What happened next?
After that we had the prototyping phase. Everyone grabbed different materials and let their hands take over, intuitively creating new ideas. One woman used paper to construct a composter, which would use worms to create natural fertilizer. I used cardboard to create a planting system of plant varieties with low water consumption. Another person used Lego to create a shipping container that was used as a chicken coop with a solar cell and a hydroponic system on the roof. In the final phase, everyone presented their ideas and we linked them together with wool thread. Suddenly, we realized that a cooperative in which farmers worked together and shared costs and materials could be a solution to the problem.
How did the participants react?
Over the years, my colleague Rebecca Ottmann has built up an outstanding network for us in South Africa – we’ve been running our STEM project Experimento there since 2010 and have already reached 900 teachers – so everyone at the workshop already knew and trusted us. They were surprised at how enjoyable the process was, and we got really positive feedback. They all immediately saw ways that Design Thinking could be implemented in the classroom, and some have already started using it.
So, you think a process built for designers is applicable to education?
Education has an important role to play in preparing for the challenges of our future, such as climate change, globalization, and digitalization. But a pure transfer of knowledge is no longer enough. Siemens Stiftung focuses on high-quality science education, but Dr. Barbara Filtzinger, head of our Education Working Area, has always advocated a holistic approach to educating young people. Creative processes need to be integrated in every step, including the STEM subjects. That led us to look for an approach that allowed and encouraged innovative thinking in the classroom.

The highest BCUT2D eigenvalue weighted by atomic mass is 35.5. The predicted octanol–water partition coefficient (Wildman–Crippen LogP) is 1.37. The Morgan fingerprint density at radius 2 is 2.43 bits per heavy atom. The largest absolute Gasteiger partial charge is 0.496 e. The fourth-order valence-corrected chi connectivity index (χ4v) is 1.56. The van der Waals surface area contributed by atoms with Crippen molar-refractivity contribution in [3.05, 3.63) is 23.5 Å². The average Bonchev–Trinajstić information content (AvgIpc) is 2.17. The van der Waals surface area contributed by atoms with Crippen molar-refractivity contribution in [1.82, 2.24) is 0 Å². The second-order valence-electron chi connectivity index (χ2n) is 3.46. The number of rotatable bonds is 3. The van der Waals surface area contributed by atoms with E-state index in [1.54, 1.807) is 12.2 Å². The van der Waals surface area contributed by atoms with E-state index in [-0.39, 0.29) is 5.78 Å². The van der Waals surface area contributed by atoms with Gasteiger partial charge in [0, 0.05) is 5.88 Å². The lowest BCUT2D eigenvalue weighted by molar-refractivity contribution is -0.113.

Design Thinking is a bit of a trend at the moment.
Yes, Design Thinking is quite popular. Many companies are using it to come up with new innovations. I approached the method with skepticism, but it really encourages “21st century skills” like communication, problem solving, and the capacity for teamwork. Design Thinking is also a good fit for our working methods. Our network reaches nearly a million students on different continents. With Design Thinking, we can structurally encourage creativity in each and every one of those students. Design thinking is not a cure-all, but it’s a good supportive method.
Which subjects lend themselves to Design Thinking in the classroom?
Basically, the method works for a wide range of problems, especially interdisciplinary subjects that are addressed in project-based lessons. In terms of a thematic framework, we recommend the UN Sustainable Development Goals, which focus on economic, social, and environmental challenges. Teachers can either use the entire process of Design Thinking to teach these interdisciplinary subjects or can pick and choose techniques, such as ones that would apply to research tasks or project planning. They don’t always have to use the entire process.